Green Meadows—Matchmaker’s Paradise
Green Meadows (first Bosch’s Lake House, then Green Acres) was the most popular venue on Highland Lake for many years.
Located on the swampy end of Highland Lake, Green Meadows did not even have a beach, just a boat house, a dock, and a submerged fenced plank platform for children to wade and swim.
Competing boarding houses may have had more luxurious accommodations and even a beach, but none could compete with the friendly, festive atmosphere and plentiful, delicious food that the Pankows provided. Charlie Pankow transformed Green Meadows into a thriving business for 25 years. He was a great entrepreneur who knew how to show his guests a good time.
At some point before the 1940s, a semi-circle of small cabins were constructed in the rear of the main houses, shaded by plentiful apple trees.
The cabins were given colorful names, many named for well-known hotels: “The Waldorf,” “The New Yorker,” etc. Disney characters were painted on the cabins and even on the barn.
Every Saturday night there was a dance party in the barn, with much drinking and revelry. There was also a mid-week dance.
Other nights featured movies, bingo games and other entertainment. In the early forties “mock weddings” of randomly selected singles were held, complete with costumes and a “preacher.”
During the day, there were spirited games of bocce ball on the front lawn, lounging in the shade of the many trees, swimming and sunbathing at the boat house, and driving to visit local attractions. There was a snack bar in the “barn” and outdoor speakers filled the air year after year with the memorable hit songs from the juke box.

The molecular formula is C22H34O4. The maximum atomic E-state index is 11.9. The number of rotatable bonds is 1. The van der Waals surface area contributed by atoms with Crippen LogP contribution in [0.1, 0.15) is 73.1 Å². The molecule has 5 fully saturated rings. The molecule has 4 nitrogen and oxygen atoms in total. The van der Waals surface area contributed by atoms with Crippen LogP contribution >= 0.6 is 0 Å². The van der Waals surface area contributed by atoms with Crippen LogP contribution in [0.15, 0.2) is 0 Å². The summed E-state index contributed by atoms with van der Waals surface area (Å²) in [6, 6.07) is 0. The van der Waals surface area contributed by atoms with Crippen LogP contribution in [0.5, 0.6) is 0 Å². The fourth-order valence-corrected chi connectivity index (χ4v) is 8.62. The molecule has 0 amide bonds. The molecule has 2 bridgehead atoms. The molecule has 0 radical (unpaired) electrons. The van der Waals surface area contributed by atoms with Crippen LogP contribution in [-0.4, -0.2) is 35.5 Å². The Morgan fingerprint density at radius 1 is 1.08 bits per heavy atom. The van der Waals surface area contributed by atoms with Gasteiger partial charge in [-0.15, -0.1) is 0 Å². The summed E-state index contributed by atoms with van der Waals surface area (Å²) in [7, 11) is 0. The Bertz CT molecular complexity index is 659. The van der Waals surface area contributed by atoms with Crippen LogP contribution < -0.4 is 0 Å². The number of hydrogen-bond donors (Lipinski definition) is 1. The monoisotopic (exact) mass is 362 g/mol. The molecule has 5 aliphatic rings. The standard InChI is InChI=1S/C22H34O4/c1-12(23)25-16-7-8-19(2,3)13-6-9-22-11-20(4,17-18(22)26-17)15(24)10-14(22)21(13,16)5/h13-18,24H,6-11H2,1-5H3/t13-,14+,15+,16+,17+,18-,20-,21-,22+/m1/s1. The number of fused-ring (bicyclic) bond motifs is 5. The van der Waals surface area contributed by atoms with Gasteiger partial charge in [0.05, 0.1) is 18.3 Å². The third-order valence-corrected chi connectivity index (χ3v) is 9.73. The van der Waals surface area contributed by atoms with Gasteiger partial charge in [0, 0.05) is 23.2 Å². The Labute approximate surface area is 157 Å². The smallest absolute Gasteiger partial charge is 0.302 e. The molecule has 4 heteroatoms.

The days were punctuated morning, noon and late afternoon by the welcome dinner bell, signifying the call to yet another delicious meal. In the evening boarders would stroll along the road and later congregate in the barn for a scheduled event or just to socialize.
In actuality, Green Meadows was a match-maker’s paradise. Many couples met at Green Meadows and later married, including my mother and father. My mother, Florence met my dad, Willie, while she was vacationing there in 1941 and they married the following year. His brothers Henry “Whipple” and Charlie both met their wives when they were guests at Green Meadows.
Many waitresses, dishwashers, handymen and cleaners met friends and sweethearts while working summers at Green Meadows. —Ken Bosch. Farewell to Eldred, pp. 238–9.